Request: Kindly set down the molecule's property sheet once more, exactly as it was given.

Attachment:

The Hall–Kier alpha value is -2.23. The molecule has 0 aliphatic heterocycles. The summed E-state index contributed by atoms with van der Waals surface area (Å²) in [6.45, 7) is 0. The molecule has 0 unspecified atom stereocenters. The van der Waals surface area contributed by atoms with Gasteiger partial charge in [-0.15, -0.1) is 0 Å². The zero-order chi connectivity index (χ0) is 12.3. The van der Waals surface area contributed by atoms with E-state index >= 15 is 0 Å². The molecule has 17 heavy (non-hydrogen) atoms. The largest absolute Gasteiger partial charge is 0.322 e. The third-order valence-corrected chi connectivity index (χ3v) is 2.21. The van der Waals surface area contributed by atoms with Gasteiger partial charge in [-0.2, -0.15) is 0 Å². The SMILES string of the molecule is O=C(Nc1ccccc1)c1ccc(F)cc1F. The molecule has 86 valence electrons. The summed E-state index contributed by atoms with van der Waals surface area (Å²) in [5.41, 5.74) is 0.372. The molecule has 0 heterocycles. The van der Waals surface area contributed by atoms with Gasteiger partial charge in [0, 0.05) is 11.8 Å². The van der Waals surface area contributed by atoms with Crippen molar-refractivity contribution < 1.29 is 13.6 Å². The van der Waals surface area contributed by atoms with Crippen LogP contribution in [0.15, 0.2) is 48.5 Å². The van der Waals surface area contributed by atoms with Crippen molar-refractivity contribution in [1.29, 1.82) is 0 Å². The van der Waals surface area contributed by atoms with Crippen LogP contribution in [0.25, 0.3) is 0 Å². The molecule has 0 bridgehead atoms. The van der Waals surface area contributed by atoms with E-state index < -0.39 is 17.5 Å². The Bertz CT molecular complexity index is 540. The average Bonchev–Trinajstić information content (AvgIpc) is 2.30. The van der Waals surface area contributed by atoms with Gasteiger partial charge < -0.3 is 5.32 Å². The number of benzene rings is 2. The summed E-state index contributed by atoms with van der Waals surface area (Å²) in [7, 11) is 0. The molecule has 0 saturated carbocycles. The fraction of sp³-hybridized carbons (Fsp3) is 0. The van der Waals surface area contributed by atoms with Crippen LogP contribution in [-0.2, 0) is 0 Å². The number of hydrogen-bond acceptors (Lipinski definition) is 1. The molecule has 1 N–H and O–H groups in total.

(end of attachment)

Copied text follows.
The Hall–Kier alpha value is -2.23. The molecule has 0 aliphatic heterocycles. The summed E-state index contributed by atoms with van der Waals surface area (Å²) in [6.45, 7) is 0. The molecule has 0 unspecified atom stereocenters. The van der Waals surface area contributed by atoms with Gasteiger partial charge in [-0.15, -0.1) is 0 Å². The zero-order chi connectivity index (χ0) is 12.3. The van der Waals surface area contributed by atoms with E-state index >= 15 is 0 Å². The molecule has 17 heavy (non-hydrogen) atoms. The largest absolute Gasteiger partial charge is 0.322 e. The third-order valence-corrected chi connectivity index (χ3v) is 2.21. The van der Waals surface area contributed by atoms with Gasteiger partial charge in [-0.2, -0.15) is 0 Å². The SMILES string of the molecule is O=C(Nc1ccccc1)c1ccc(F)cc1F. The molecule has 86 valence electrons. The summed E-state index contributed by atoms with van der Waals surface area (Å²) in [5.41, 5.74) is 0.372. The molecule has 0 heterocycles. The van der Waals surface area contributed by atoms with Gasteiger partial charge in [0, 0.05) is 11.8 Å². The van der Waals surface area contributed by atoms with Crippen molar-refractivity contribution < 1.29 is 13.6 Å². The van der Waals surface area contributed by atoms with Crippen LogP contribution in [0.15, 0.2) is 48.5 Å². The van der Waals surface area contributed by atoms with Crippen molar-refractivity contribution in [1.29, 1.82) is 0 Å². The van der Waals surface area contributed by atoms with Crippen LogP contribution in [0.25, 0.3) is 0 Å². The molecule has 0 bridgehead atoms. The van der Waals surface area contributed by atoms with E-state index < -0.39 is 17.5 Å². The Bertz CT molecular complexity index is 540. The average Bonchev–Trinajstić information content (AvgIpc) is 2.30. The van der Waals surface area contributed by atoms with Gasteiger partial charge < -0.3 is 5.32 Å². The number of benzene rings is 2. The summed E-state index contributed by atoms with van der Waals surface area (Å²) in [7, 11) is 0. The molecule has 0 saturated carbocycles. The fraction of sp³-hybridized carbons (Fsp3) is 0. The van der Waals surface area contributed by atoms with Crippen LogP contribution in [-0.2, 0) is 0 Å². The number of hydrogen-bond acceptors (Lipinski definition) is 1. The molecule has 1 N–H and O–H groups in total.